IT sector will continue to face headwinds from the US Presidential candidates Donald Trump and Hillary Clinton. The sector is unlikely to throw up big surprises, said Arvind Sanger, Managing Partner, Geosphere Capital Management.
Global markets are dealing with the fear of inaction from the European Central Bank and a hawkish tone from the US Federal Reserve. Last week, ECB chief Mario Draghi decided to leave rates on hold, but investors are bracing for an interest rate increase by the Fed in December.
The real risk to the markets is that valuations in the US and emerging markets are not justifiable, Arvind Sanger, Managing Partner, Geosphere Capital Management, told CNBC-TV18.
Sanger feels the IT sector will continue to face headwinds from the US Presidential candidates Donald Trump and Hillary Clinton. The sector is unlikely to throw up big surprises and the growth story going ahead will likely be more choppy and less robust, he said.
Below is the verbatim transcript of Arvind Sanger’s interview to Anuj Singhal, Sonia Shenoy and Latha Venkatesh on CNBC-TV18.
Latha: What are you making of the way the markets tanked on Friday and whether this looks like yet again it is only a dip that will be bought?
A: We are now dealing with the central bankers' fear that A: That Draghi did not do much when some people were hoping that there would be QE coming from European Central Bank (ECB). B: More poorly the Fed has started to talk very hawkish and Fed clearly wants to go most probably once this year. I still think September is a long shot but December is looking much more likely on the cards.
So, there is possibility even if they don't go in September in the coming week getting a very hawkish statement from the Fed. So, the markets are maybe getting adjusted with the fact that at least one pillar of the easy money might be slowly being withdrawn and as one of your speaker was saying earlier this is a market in which liquidity and negative interest rates and low interest rates have trumped any historical value metrics.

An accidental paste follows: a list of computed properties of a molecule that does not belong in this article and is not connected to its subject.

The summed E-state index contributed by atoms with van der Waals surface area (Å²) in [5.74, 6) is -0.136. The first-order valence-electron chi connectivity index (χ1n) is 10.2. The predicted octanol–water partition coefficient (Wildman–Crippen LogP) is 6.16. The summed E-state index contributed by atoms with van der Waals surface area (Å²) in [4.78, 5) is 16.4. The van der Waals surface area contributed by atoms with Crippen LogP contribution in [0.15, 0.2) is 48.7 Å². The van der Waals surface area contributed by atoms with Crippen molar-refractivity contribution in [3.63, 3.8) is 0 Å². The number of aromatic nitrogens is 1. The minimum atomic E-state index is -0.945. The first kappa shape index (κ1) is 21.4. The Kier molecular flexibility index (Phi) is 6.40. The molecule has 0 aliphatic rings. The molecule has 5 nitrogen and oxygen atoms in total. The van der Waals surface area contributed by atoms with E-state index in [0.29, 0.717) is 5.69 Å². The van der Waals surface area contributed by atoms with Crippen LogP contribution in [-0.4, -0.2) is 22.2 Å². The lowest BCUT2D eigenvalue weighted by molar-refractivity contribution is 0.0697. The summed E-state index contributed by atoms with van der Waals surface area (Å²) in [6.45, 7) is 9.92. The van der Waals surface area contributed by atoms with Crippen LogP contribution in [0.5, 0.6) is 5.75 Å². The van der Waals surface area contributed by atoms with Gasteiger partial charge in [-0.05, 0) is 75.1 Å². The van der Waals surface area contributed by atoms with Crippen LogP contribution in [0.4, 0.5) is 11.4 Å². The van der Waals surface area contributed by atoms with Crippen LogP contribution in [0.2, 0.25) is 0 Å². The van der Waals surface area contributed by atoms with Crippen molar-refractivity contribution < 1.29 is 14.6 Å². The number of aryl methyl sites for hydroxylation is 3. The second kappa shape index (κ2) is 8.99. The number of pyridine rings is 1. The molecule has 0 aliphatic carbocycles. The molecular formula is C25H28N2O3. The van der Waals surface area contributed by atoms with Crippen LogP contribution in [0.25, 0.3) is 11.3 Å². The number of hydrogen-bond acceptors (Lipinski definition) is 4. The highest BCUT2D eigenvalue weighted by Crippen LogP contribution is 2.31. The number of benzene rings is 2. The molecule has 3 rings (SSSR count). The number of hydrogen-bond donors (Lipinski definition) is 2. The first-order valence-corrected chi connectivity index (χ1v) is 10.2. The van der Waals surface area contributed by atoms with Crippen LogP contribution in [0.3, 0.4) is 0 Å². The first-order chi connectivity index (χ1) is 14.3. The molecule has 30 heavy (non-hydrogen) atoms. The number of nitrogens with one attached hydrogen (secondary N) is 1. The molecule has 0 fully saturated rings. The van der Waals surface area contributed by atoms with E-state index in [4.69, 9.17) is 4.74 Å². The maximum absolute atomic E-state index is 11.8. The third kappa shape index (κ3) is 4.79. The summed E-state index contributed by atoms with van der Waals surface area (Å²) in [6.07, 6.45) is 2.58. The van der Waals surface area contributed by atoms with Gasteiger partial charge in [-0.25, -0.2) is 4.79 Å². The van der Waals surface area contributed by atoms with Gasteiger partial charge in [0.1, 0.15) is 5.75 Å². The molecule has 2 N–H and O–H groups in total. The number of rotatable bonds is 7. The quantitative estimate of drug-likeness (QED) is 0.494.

So, the real risk for markets right now is that most markets and that applies to US, emerging markets (EM) and certainly also applies to India are trading at valuation levels which are not justifiable given earnings growth and an only be justified because of extremely low interest rates and liquidity.
Anuj: The other interesting bit is in the past we have seen sometimes when the market gets nervous about Fed rate hike there have been times, it has been markets way of pressurising the Fed ahead of the meeting and then Fed develops cold feet again and doesn't disappoint the market. Could it be that scenario playing out, a bit of a Liar's Poker game here?
A: Absolutely it could be. The market clearly likes easy money and every time the Fed threatens to take easy money away the market throws attention but I get the impression that the Fed recognises this game a little bit and feels like it needs to give itself a little bit more room. So, I am not as convinced that unless the market has really sharp selloff form here the Fed is going to give soothing sounds come this Wednesday. So, the risk here really is how much of a pain the market is going to have to show before the Fed will pay attention. Certainly Friday's move was by itself not sufficient to cause the Fed to back off.
Sonia: The two spaces that have lost favour with investors this year is IT and telecom. Do you think the days of big wealth creation in sectors like technology are now behind us?
A: I don't know if we can say that the sector is over but the big moves, the big surprises probably are behind us as the industry is large enough and mature enough and frankly there are all kinds of issues that are coming up in this election cycle from both candidates in US in terms of being unsympathetic or unfavourable to things like H1B. So, there are challenges and headwinds that they are going to face but that doesn't mean that the growth story is over but it is just going to be a little less robust and a little bit more choppy as we go along. So, therefore there is going to be opportunities to buy them into pull backs but right now we are seeing disappointing guidance from several IT service companies. So, that is an area which is facing the challenge and then you mentioned telecom.
Telecom obviously is going through the dislocation of Reliance with its Jio offering and again I am not sure that there is any reason to rush in and buy. So, these are the telecom stocks which frankly have been non-performers or under performers for a while now and I am not sure that anything has changed here where it makes the compelling buy. So, unfortunately, particularly the telecom sector could be value traps for a while and I think IT also maybe a little early to step up although there is going to be medium and long term value in our opinion because growth dynamics that drive that industry on a long term basis are not impaired, they just maybe a little slower.The Great Diwali Discount!
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First Published on Sep 12, 2016 10:12 am